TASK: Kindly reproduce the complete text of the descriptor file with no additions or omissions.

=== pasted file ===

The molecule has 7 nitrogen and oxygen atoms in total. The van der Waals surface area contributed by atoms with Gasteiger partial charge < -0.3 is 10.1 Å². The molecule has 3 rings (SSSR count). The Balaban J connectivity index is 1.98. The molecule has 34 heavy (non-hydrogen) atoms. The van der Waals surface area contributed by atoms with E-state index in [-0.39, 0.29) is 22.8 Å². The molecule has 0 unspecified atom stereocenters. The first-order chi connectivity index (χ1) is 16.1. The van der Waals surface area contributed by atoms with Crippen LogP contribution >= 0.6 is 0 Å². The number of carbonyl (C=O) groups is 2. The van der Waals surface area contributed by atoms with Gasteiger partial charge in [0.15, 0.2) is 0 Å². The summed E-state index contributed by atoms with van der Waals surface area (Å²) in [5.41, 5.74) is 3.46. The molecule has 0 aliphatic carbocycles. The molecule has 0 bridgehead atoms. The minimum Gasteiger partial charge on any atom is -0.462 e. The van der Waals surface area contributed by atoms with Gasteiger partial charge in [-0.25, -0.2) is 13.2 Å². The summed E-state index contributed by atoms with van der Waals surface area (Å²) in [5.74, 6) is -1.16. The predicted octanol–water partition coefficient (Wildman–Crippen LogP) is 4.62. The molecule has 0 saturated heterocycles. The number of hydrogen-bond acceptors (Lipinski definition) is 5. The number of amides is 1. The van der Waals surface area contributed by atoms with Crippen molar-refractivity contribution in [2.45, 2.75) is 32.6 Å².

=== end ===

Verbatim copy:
The molecule has 7 nitrogen and oxygen atoms in total. The van der Waals surface area contributed by atoms with Gasteiger partial charge < -0.3 is 10.1 Å². The molecule has 3 rings (SSSR count). The Balaban J connectivity index is 1.98. The molecule has 34 heavy (non-hydrogen) atoms. The van der Waals surface area contributed by atoms with E-state index in [-0.39, 0.29) is 22.8 Å². The molecule has 0 unspecified atom stereocenters. The first-order chi connectivity index (χ1) is 16.1. The van der Waals surface area contributed by atoms with Crippen LogP contribution >= 0.6 is 0 Å². The number of carbonyl (C=O) groups is 2. The van der Waals surface area contributed by atoms with Gasteiger partial charge in [0.15, 0.2) is 0 Å². The summed E-state index contributed by atoms with van der Waals surface area (Å²) in [5.41, 5.74) is 3.46. The molecule has 0 aliphatic carbocycles. The molecule has 0 bridgehead atoms. The minimum Gasteiger partial charge on any atom is -0.462 e. The van der Waals surface area contributed by atoms with Gasteiger partial charge in [-0.25, -0.2) is 13.2 Å². The summed E-state index contributed by atoms with van der Waals surface area (Å²) in [5.74, 6) is -1.16. The predicted octanol–water partition coefficient (Wildman–Crippen LogP) is 4.62. The molecule has 0 saturated heterocycles. The number of hydrogen-bond acceptors (Lipinski definition) is 5. The number of amides is 1. The van der Waals surface area contributed by atoms with Crippen molar-refractivity contribution in [2.45, 2.75) is 32.6 Å².